Shawna Church Roy with her first service dog, Bauer.

BATTLE BUDDIES: How Stittsville fundraising is helping veterans with PTSD

(PHOTO: Shawna Church Roy with her second service dog, Loki.)

SHAWNA CHURCH ROY WAS WALKING BACK FROM SOME ERRANDS WHEN SHE SAW IT: flames shooting out the roof of her family’s house.

She dropped her bags and ran up to the driveway. That’s when her biggest fear was confirmed – her kids were still inside, screaming for help. The doors were locked and the windows too hot to touch. As the tower of smoke rose into the air and the screams became louder, Roy realized she was completely powerless to save them.

Then she woke up screaming. Another night terror, the same she’s had for years.

Nightmares are just one of the ways Roy’s post-traumatic stress disorder manifests itself. Roy traces it back to a sexual assault she suffered while in the military, and the harassment she received after reporting it.

It’s been nearly three years since she got her first support dog, a Shiloh Shepherd named Bauer. It was a move she says saved her life.

“It was so bad I attempted to take my life several times,” she said in a phone interview from her home in Crysler, Ontario, southeast of Ottawa. “Getting Bauer was the best thing that ever happened since getting diagnosed. Before I got Bauer… All I did was stay home and cry all the time.”

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INCREASINGLY, VETERANS WITH PTSD ARE TURNING TO SUPPORT DOGS as a way to manage their symptoms. Roy says it’s helped in ways people and medicine cannot.

“I start crying and all of a sudden I’ve got a dog on my lap… I count on my dog for so much.” Because of the companionship, she no longer feels unsafe in public and can freely leave the house.

Despite their abilities, support dogs aren’t easily accessible. There is no government program for veterans (or anyone else) to obtain a trained dog, so sufferers either have to pay out-of-pocket or get help through a charity.

“Everything is done through fundraisers.” Says Roy.

Fundraisers like the Wounded Warriors’ motorcycle Ride for Disabled Vets, held annually in Stittsville. Since starting three years ago it has raised tens of thousands of dollars, some of which goes to an organization specializing in PTSD dogs called Paws Fur Thought.

In 2013, Paws founder Medric Cousineau walked more than 1,400 kilometres from Nova Scotia to Ottawa to raise awareness and money for his cause. When he passed through the area, the Stittsville Legion raised over $1,000. Food truck Wiches Cauldron followed up by donating all their tips for that day.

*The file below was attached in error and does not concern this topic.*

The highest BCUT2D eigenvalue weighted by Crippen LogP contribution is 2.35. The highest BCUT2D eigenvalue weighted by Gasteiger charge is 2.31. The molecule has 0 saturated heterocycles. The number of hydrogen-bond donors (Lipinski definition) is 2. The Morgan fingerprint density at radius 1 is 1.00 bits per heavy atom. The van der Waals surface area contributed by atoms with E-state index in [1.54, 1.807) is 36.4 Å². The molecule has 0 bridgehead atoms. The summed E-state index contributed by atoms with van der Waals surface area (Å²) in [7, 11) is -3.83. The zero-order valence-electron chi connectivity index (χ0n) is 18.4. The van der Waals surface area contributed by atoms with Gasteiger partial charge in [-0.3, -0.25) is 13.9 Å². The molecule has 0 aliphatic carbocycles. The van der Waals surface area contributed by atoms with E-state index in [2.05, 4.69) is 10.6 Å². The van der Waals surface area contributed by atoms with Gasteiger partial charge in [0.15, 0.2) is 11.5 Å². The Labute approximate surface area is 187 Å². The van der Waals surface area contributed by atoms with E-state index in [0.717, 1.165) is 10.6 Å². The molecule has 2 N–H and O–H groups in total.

“I was quite blown away,” said Stittsville Legion member Christine Steadman in a July interview. Steadman and her family hosted Cousineau while he was in town.

Steadman and her husband Bob organized another bike rally in July of 2014, marshalled by double-amputee veteran Jody Mitic. It raised $13,000 for Paws. Present at the rally were Stittsville Silver Cross parents Claire and Richard Leger. Their son Sgt. Marc Leger died in a friendly fire incident in 2002, one of the first Canadian deaths in the Afghanistan War.

It was at a second rally in fall 2014 the Legers were asked to name an actual service dog. They requested it be a black dog and named it Kitt after the artificially intelligent car from the 1980s TV show Knight Rider – a favourite of Marc’s. Kitt the dog remains in the service of a veteran to this day.

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“STITTSVILLE HAS RAISED A LOT OF MONEY, IN MANY, MANY DIFFERENT WAYS,” said Steadman.

She doesn’t have any upcoming fundraisers planned – saying she’s feeling burnt out – but the annual Stittsville Ride for Disabled Vets is scheduled as always for May of next year and aims to have over 400 participants.

As for Roy, she’s on her second support dog after Bauer passed away. Loki, her new dog, is 17-months-old and also a Shiloh Shepherd. Loki is still in training and learning quickly.

Roy hopes the government will lend more support in the future to providing veterans with service dogs. Although there isn’t much scientific study proving it, she says one only needs to look at her to know what it means.

“It gives the veteran a battle buddy.”

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LISTEN: An audio interview with Shawna Roy

Shawna Church Roy's service dogs, Loki (left) and Bauer.
Shawna Church Roy’s service dogs, Loki (left) and Bauer.

 

With files from Glen Gower


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